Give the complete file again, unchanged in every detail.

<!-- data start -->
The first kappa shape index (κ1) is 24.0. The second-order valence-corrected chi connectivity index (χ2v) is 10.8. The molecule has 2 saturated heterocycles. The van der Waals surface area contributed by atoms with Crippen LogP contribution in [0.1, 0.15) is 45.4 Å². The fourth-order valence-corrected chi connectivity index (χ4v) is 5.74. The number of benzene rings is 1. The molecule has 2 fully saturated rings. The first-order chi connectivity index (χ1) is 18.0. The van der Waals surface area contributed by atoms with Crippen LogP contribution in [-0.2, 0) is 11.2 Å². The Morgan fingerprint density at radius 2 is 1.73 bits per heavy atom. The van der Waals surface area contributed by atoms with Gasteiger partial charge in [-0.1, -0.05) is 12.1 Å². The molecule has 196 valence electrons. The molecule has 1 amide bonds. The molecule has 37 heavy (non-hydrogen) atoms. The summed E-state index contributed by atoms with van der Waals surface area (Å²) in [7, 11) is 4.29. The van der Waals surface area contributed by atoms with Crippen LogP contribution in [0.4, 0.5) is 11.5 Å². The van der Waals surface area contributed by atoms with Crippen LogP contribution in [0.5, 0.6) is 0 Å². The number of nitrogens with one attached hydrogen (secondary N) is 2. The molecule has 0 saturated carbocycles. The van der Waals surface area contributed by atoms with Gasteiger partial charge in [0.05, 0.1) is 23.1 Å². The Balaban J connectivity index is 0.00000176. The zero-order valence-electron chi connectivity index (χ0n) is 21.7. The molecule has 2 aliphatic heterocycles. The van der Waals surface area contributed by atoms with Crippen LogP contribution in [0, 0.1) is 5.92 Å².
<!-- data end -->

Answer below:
The first kappa shape index (κ1) is 24.0. The second-order valence-corrected chi connectivity index (χ2v) is 10.8. The molecule has 2 saturated heterocycles. The van der Waals surface area contributed by atoms with Crippen LogP contribution in [0.1, 0.15) is 45.4 Å². The fourth-order valence-corrected chi connectivity index (χ4v) is 5.74. The number of benzene rings is 1. The molecule has 2 fully saturated rings. The first-order chi connectivity index (χ1) is 18.0. The van der Waals surface area contributed by atoms with Crippen LogP contribution in [-0.2, 0) is 11.2 Å². The Morgan fingerprint density at radius 2 is 1.73 bits per heavy atom. The van der Waals surface area contributed by atoms with Gasteiger partial charge in [-0.1, -0.05) is 12.1 Å². The molecule has 196 valence electrons. The molecule has 1 amide bonds. The molecule has 37 heavy (non-hydrogen) atoms. The summed E-state index contributed by atoms with van der Waals surface area (Å²) in [7, 11) is 4.29. The van der Waals surface area contributed by atoms with Crippen LogP contribution in [0.4, 0.5) is 11.5 Å². The van der Waals surface area contributed by atoms with Crippen LogP contribution in [0.5, 0.6) is 0 Å². The number of nitrogens with one attached hydrogen (secondary N) is 2. The molecule has 0 saturated carbocycles. The van der Waals surface area contributed by atoms with Gasteiger partial charge in [0.05, 0.1) is 23.1 Å². The Balaban J connectivity index is 0.00000176. The zero-order valence-electron chi connectivity index (χ0n) is 21.7. The molecule has 2 aliphatic heterocycles. The van der Waals surface area contributed by atoms with Crippen LogP contribution in [0, 0.1) is 5.92 Å².